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How Things Have Actually Changed Since We Did Secede from the United States

Story by Ron Carlson (Read author interview) June 25, 2013

art by Douglas Heriot

The Rubynars keep dropping in. Just like always, they come to this side of town for the laundrymat or one of Travers’ soccer games and they drop in, two bleeps on the horn and where’s the coffee? It’s been our custom until now, but customs are changing if you haven’t noticed. Now we have a Customs Office. Or will have.

This time I hear their horn and I hurry out to the curb where they’ve parked, and I explain to Norman Rubynar that they would need a visa if they were going to cross onto the property; we’ve seceded, and I can’t tell you how important our borders are to us. I give the entire carful of Rubynars my “borders speech,” Norman and Travers and Beesley and Shirley who has been my best friend since twenty-two years ago and the first day at Babnab Junior High. The speech traces in oratory how I once lived in a big fat land that grew complacent and had no respect for its own borders and in that sad principality we were overrun by who knows what when, and so our family seceded, and now that our family has seceded the Rubynars and everybody else, especially Carl and Janice Poline are going to need visas to cross onto our country, our property, and here I wave our deed at them and tell them our visa office won’t be open for weeks. At least. We’ve spent too much time developing our postal system and I’ve taken a good boatload of guff for our stamps, which Janice Poline was snotty enough to point out look like Pokemon stickers, but they are not. They are modified Pokemon stickers and let’s just say you’re going to need one to get any mail in or out of Gundersonia, land of the really free. They are not that expensive and they come with a list of our zip codes, one for each of the girls. Doug and I decided to share one.

Norman and Shirley Rubynar sit in the truck and drink their coffee and Norman lets Biggee into the truck with them and strokes his ears and asks me doesn’t the dog need a visa? Of course he doesn’t need a visa, I tell these bohemians: he’s the National Dog. Shirley sits in the front seat trying not to spill her coffee. It sort of feels like a foreign land, she says. Oh it is, I tell her. We got no gay marriage and we got the English only. Travers is squirming in the back seat and I can see they better be going. Can’t he use the bathroom? Shirley says. We won’t make it home. I can’t allow it, I tell them. It is a slippery slope. We got our sovereignty to think of. One undocumented visit to the toilet and next the borders are awash in who knows what. Travers has got no driver’s license or green card and he’ll need a bank account and employment to even apply. What about a letter from the Pope? Norman says. It’s the kind of comment which strains international relations to the limit.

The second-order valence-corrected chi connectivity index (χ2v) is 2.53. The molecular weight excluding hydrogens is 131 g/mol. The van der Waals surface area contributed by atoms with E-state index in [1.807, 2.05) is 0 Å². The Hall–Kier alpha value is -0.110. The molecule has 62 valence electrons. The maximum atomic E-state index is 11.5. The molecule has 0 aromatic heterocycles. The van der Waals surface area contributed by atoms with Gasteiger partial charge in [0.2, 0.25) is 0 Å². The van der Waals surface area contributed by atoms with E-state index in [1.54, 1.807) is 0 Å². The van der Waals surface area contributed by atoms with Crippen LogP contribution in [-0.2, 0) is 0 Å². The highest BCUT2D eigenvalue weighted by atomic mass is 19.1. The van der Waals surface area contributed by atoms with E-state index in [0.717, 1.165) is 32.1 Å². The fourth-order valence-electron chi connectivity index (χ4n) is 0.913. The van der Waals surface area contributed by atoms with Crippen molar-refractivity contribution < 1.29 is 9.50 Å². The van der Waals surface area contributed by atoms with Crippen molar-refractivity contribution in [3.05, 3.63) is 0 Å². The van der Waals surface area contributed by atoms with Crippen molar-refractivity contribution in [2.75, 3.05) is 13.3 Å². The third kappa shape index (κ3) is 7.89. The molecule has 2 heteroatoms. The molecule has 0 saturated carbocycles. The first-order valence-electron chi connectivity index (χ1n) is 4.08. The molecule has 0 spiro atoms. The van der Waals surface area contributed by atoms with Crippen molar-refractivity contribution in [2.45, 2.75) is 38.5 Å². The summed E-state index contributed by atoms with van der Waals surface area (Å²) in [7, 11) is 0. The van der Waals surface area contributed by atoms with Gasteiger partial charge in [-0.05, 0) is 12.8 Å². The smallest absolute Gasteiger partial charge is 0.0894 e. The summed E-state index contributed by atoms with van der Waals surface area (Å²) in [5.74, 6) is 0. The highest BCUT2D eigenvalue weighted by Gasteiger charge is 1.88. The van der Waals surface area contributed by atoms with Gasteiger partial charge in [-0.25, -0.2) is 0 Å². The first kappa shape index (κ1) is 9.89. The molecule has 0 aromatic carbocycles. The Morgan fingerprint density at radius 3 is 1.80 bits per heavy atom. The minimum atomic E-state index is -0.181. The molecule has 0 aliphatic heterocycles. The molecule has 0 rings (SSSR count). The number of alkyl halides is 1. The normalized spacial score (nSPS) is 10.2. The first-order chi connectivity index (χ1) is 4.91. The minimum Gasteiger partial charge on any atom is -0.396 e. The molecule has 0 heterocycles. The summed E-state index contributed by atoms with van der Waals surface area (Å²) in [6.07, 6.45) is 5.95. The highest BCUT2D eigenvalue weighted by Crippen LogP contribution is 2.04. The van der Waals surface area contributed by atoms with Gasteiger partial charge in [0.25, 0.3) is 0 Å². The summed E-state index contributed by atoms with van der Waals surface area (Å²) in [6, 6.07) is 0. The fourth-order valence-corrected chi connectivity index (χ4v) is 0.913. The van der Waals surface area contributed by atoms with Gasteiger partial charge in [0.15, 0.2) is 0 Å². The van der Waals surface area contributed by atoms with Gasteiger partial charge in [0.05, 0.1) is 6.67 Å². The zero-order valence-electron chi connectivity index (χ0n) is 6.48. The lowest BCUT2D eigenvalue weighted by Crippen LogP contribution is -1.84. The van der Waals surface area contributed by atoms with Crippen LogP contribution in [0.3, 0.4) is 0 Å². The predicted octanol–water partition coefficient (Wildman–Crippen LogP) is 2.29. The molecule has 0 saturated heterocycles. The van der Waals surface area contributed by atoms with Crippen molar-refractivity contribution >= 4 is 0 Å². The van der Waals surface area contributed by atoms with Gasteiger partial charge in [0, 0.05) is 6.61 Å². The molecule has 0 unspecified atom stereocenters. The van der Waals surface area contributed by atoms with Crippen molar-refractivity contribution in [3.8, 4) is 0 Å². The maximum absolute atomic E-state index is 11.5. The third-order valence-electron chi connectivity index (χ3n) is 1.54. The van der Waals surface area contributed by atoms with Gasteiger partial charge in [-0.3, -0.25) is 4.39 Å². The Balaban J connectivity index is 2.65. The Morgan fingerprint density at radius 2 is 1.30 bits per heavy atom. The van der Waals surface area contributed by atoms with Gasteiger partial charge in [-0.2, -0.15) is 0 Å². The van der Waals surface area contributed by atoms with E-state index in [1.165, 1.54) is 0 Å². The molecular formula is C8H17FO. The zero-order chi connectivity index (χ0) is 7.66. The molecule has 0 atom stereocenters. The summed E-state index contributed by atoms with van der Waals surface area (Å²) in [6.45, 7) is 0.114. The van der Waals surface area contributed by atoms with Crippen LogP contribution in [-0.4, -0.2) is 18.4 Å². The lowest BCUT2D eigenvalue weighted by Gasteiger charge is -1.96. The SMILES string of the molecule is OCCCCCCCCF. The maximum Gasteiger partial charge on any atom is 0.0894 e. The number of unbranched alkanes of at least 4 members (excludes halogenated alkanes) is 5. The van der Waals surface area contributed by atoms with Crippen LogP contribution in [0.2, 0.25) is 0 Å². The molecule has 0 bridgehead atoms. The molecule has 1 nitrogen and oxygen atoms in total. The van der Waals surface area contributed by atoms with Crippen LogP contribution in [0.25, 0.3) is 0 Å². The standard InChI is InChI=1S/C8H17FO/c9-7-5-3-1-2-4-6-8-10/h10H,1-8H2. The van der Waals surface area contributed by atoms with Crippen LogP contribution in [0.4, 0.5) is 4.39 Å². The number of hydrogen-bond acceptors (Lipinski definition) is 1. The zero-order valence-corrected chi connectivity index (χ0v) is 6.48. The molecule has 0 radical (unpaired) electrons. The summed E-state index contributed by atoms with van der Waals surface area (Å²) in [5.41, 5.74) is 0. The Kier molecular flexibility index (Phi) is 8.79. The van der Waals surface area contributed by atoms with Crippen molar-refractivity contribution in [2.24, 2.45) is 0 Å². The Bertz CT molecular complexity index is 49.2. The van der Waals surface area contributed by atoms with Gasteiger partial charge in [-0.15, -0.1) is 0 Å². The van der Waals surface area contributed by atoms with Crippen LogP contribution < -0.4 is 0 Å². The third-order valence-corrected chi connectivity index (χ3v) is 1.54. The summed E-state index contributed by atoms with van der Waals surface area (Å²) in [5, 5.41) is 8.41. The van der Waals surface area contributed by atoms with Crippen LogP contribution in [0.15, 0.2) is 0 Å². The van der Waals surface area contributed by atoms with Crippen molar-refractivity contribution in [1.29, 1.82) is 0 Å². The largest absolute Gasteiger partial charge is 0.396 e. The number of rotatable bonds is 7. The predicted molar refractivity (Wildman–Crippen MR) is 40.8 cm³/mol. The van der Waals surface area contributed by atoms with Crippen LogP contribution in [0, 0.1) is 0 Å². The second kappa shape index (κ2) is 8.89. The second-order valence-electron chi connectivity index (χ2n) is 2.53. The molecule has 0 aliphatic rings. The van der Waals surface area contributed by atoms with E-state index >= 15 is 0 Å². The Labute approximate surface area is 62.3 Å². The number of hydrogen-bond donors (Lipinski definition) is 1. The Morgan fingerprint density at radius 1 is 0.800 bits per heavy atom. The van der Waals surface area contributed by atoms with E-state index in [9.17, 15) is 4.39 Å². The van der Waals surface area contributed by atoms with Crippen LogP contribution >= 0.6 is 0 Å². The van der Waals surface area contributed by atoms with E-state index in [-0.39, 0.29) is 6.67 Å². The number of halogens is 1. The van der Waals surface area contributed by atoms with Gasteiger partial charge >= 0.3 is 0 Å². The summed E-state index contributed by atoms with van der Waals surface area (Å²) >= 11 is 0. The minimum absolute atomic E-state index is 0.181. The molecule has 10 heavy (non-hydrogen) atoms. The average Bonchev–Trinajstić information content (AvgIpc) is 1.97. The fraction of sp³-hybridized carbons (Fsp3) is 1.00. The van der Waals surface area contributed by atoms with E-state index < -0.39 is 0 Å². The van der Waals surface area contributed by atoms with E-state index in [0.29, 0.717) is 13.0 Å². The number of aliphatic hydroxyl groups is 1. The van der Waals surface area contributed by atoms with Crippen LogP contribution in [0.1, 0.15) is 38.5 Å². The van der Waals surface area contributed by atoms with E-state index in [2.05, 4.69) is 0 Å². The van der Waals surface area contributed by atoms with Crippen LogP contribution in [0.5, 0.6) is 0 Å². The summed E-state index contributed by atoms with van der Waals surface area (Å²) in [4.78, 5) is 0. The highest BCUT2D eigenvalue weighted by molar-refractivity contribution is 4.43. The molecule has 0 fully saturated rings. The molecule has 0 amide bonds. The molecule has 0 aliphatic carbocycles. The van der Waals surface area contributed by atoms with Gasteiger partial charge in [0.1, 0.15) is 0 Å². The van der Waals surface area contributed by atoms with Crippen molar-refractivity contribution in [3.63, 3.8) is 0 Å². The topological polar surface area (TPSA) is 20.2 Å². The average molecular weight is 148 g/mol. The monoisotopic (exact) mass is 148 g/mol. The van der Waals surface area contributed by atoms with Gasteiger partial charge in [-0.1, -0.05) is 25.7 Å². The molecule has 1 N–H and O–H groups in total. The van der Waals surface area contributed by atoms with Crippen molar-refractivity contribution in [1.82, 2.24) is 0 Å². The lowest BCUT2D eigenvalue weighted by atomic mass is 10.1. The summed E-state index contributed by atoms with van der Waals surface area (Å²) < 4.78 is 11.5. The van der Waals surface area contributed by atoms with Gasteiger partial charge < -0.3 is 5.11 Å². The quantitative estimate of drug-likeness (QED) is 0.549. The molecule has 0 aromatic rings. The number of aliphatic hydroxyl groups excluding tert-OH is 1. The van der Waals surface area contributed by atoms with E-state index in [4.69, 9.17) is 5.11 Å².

About the Author

Ron Carlson’s new novel (Summer ’13) is Return to Oakpine. His book of poems is Room Service. He teaches writing at the University of California, Irvine.

About the Artist

Douglas Heriot is a freelance graphic/web/multimedia designer from Australia. You can see his web site at DouglasHeriot.com and his blog at DouglasHeriot.com/blog/. This image was used via Creative Commons license at Flickr.

This story appeared in Issue Forty of SmokeLong Quarterly.
SmokeLong Quarterly Issue Forty

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Steve Edwards is author of the memoir BREAKING INTO THE BACKCOUNTRY, the story of his seven months as caretaker of a 95-acre backcountry homestead along federally protected Wild and Scenic Rogue River in Oregon. His work has appeared in Orion MagazineThe Sun MagazineLiterary HubElectric LiteratureThe Rumpus, and elsewhere. He lives outside Boston with his wife and son.